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  U.S. economy to pick up momentum this year and next: Fed;

WASHINGTON, Jan. 3 (Xinhua) -- The pace of U.S. economic activity would pick up gradually in 2012 and 2013, while the unemployment rate would continue to hover at a stubbornly high level, the U.S. Federal Reserve projected on Tuesday. 
The U.S. economy would gain momentum this year and next, boosted by the "accommodative monetary policy, further increases in credit availability, and improvements in consumer and business sentiment," the central bank said in the minutes of a December 2011 Federal Open Market Committee (FOMC) meeting released on Tuesday. 
"Over the forecast period, the gains in real gross domestic product (GDP) were anticipated to be sufficient to reduce the slack in product and labor markets only slowly, and the unemployment rate was expected to remain elevated at the end of 2013," said the Fed. 
With long-run inflation expectations stable and the substantial slack in labor and product markets anticipated to persist over the forecast period, top officials of the U.S. central bank predicted that the inflation would be subdued in 2012 and 2013. 
"The information reviewed at the Dec. 13 meeting indicated that U.S. economic activity expanded moderately despite some apparent slowing in the growth of foreign economies and strains in global financial markets," noted the minutes, usually released three weeks after the meeting of the FOMC, the Fed's powerful interest- rate setting panel.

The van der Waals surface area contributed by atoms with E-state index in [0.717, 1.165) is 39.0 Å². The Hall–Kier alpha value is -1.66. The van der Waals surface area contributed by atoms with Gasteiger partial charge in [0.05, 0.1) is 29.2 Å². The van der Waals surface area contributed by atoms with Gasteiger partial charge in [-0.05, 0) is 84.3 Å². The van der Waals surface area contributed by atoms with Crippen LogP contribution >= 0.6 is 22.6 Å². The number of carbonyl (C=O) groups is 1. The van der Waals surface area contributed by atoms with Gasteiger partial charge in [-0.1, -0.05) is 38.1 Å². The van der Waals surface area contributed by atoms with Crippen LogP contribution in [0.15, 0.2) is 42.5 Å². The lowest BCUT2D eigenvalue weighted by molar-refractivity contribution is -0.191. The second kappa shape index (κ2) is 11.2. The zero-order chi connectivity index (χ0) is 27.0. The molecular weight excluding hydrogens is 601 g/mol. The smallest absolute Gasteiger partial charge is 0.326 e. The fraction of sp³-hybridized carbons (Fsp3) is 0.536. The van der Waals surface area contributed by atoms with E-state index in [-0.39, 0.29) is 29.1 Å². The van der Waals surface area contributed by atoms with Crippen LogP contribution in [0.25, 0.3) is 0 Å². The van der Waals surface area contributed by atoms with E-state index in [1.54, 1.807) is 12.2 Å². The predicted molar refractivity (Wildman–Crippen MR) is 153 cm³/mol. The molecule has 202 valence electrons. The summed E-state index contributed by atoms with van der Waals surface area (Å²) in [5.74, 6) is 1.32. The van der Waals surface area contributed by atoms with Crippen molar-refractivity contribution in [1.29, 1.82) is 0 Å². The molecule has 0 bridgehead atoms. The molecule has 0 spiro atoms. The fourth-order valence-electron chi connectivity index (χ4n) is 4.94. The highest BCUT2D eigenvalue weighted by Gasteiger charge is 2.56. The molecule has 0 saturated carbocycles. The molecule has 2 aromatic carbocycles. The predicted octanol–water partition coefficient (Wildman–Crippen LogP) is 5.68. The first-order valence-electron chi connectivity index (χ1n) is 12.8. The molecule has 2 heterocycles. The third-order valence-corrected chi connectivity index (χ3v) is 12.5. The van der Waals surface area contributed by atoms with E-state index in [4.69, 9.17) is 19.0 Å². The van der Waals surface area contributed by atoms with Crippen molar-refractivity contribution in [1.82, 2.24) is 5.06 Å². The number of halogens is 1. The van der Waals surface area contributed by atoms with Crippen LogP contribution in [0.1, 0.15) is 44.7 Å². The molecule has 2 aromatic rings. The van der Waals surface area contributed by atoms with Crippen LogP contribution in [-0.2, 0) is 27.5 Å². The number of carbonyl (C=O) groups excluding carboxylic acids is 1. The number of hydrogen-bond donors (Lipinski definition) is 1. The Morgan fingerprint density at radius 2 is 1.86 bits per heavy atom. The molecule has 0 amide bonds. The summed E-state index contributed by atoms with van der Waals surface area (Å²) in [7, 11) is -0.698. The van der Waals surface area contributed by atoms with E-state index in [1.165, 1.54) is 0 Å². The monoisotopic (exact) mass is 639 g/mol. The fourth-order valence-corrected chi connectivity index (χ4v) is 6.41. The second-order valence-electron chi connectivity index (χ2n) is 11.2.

Employment opportunities at state and local governments declined further, and both long-duration unemployment and the share of workers employed part time for economic reasons remained high, said the Fed. 
Initial claims for unemployment insurance edged down since early November, but were still at a level consistent with only modest employment gains, while indicators of job openings and businesses' hiring plans were little changed, added the Fed. 
Activity in the housing market continued to be depressed by the substantial inventory of foreclosed and distressed properties, and by weak demand that reflected tight credit conditions for mortgage loans and uncertainty about future home prices, noted the minutes. 
In an effort to improve the transparency of public communication, the Fed announced it would start updating the public four times a year on FOMC participants' projections of appropriate future monetary policy, in line with the release of the Summary of Economic Projections (SEP), which also occurs four times each year. 
In the SEP, FOMC participants' projections for economic growth, unemployment and inflation were conditioned on their individual assessments of the path of monetary policy that was most likely to be consistent with the Fed's statutory mandate to promote maximum employment and price stability. 
The next FOMC meeting is scheduled to take place on Jan. 24 and 25


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